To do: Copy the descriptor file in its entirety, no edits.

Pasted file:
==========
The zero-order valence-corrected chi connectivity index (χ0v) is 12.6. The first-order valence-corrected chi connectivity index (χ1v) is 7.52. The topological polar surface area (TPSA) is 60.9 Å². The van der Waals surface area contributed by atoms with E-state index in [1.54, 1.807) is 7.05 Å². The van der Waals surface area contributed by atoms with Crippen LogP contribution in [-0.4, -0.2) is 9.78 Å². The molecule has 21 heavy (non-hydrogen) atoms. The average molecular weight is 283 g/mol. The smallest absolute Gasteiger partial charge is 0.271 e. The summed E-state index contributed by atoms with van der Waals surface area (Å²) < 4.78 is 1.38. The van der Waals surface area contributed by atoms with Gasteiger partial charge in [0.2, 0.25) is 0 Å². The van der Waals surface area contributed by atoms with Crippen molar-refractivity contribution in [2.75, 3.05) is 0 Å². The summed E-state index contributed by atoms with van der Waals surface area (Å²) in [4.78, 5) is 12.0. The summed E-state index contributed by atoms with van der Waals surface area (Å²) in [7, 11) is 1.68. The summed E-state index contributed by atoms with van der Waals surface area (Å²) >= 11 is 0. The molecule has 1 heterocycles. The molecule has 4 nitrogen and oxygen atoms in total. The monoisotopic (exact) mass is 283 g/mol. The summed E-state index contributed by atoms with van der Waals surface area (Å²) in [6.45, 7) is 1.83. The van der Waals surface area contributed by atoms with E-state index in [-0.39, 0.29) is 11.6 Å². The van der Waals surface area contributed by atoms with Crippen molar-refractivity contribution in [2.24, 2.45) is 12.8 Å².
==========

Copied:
The zero-order valence-corrected chi connectivity index (χ0v) is 12.6. The first-order valence-corrected chi connectivity index (χ1v) is 7.52. The topological polar surface area (TPSA) is 60.9 Å². The van der Waals surface area contributed by atoms with E-state index in [1.54, 1.807) is 7.05 Å². The van der Waals surface area contributed by atoms with Crippen LogP contribution in [-0.4, -0.2) is 9.78 Å². The molecule has 21 heavy (non-hydrogen) atoms. The average molecular weight is 283 g/mol. The smallest absolute Gasteiger partial charge is 0.271 e. The summed E-state index contributed by atoms with van der Waals surface area (Å²) < 4.78 is 1.38. The van der Waals surface area contributed by atoms with Gasteiger partial charge in [0.2, 0.25) is 0 Å². The van der Waals surface area contributed by atoms with Crippen molar-refractivity contribution in [2.75, 3.05) is 0 Å². The summed E-state index contributed by atoms with van der Waals surface area (Å²) in [4.78, 5) is 12.0. The summed E-state index contributed by atoms with van der Waals surface area (Å²) in [7, 11) is 1.68. The summed E-state index contributed by atoms with van der Waals surface area (Å²) >= 11 is 0. The molecule has 1 heterocycles. The molecule has 4 nitrogen and oxygen atoms in total. The monoisotopic (exact) mass is 283 g/mol. The summed E-state index contributed by atoms with van der Waals surface area (Å²) in [6.45, 7) is 1.83. The van der Waals surface area contributed by atoms with E-state index in [-0.39, 0.29) is 11.6 Å². The van der Waals surface area contributed by atoms with Crippen molar-refractivity contribution in [2.24, 2.45) is 12.8 Å².